November 29, 2022 Reading Time: 3 minutes

On August 9, 2022, President Biden signed the CHIPS and Science Act into law, stating that it would make “historic investments that poise U.S. workers, communities, and businesses to win the race for the 21st century.” Instead of subsidizing chip production, however, the Biden administration should increase economic freedom and thereby improve the comparative advantage of American businesses in all sorts of manufacturing. Moreover, increasing economic freedom is more socially just than taxing the poor to subsidize the rich.

The CHIPS and Science Act will direct $280 billion in spending over the next ten years: $200 billion towards scientific research and development (R&D) and commercialization, $52.7 billion towards semiconductor manufacturing, R&D, and workplace development, and $24 billion towards tax credits for new semiconductor manufacturing facilities.

Semiconductors are essential inputs into automobiles, phones, laptops, and many other key consumer and military products. Thousands of firms, mostly in North America and East Asia, specialize in various aspects of the design, manufacture, or assembly of these tiny 10 to 14 nanometer chips. American firms dominate the industry segment called “Fabless,” that requires intensive R&D, core intellectual property (IP), and chip design. They also dominate the manufacture of the equipment used to forge the chips. Furthermore, by one metric, American firms control almost half of the overall global semiconductor market, while China lags far behind with a market share of merely 5 percent. 

Eddie Bernice Johnson, chairwoman of the House Committee on Science, Space and Technology, stated that the CHIPs Act was created with “the needs of each and every American in mind.” It remains unclear, however, why American citizens need to subsidize semiconductor companies like Intel and Nvidia, which achieved annual revenues of $79 billion and $16 billion in 2021, respectively.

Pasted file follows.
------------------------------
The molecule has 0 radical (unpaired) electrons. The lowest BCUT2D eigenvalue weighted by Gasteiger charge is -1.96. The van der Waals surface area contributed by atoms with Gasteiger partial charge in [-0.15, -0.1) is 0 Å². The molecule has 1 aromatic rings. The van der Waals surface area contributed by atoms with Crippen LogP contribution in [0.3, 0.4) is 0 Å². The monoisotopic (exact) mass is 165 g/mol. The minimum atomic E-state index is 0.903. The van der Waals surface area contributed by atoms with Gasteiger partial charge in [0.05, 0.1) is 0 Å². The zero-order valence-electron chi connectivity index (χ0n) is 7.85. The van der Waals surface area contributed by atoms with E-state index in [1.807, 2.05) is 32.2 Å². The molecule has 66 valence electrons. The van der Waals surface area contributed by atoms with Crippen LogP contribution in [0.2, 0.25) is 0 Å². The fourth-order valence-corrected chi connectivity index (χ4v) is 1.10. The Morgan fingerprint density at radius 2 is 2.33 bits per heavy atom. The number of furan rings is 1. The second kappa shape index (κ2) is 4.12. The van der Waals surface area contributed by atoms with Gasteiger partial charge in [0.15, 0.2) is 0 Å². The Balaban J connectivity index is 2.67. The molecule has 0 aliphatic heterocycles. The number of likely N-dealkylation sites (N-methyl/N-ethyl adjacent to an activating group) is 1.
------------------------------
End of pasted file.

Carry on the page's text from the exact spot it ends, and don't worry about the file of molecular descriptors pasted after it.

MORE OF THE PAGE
National security concerns could justify the massive subsidies, because manufacturers operating in China dominate the semiconductor manufacturing segment; Adam Smith himself argued that free trade should be suspended whenever “some sort of industry is necessary for the defence of the country.” China’s dominance of the semiconductor manufacturing market, however, is a modest 35 percent, and the threat it poses is not clearly worth $280 billion while the US economy struggles with high inflation and anemic and uneven aggregate output. 

In fact, China is the world’s top importer of semiconductors, importing a whopping $378 billion worth in 2020. However, last month the Biden administration issued “prohibitions on exports to China of semiconductor chips and other high-tech equipment,” a ban which has been described as “strangling with an intent to kill.” Additionally, in the first half of 2022 alone, China imported $79.4 billion USD worth of integrated circuits (ICs) from Taiwan, which holds more than 90 percent of the manufacturing capacity for advanced semiconductors. Consequently, China’s dependency on Taiwan for 38 percent of its IC imports, coupled with the pressure from the US chip export ban, has heightened concerns that the Biden administration may be attempting what Jordan Schneider called “industry-wide decapitation.”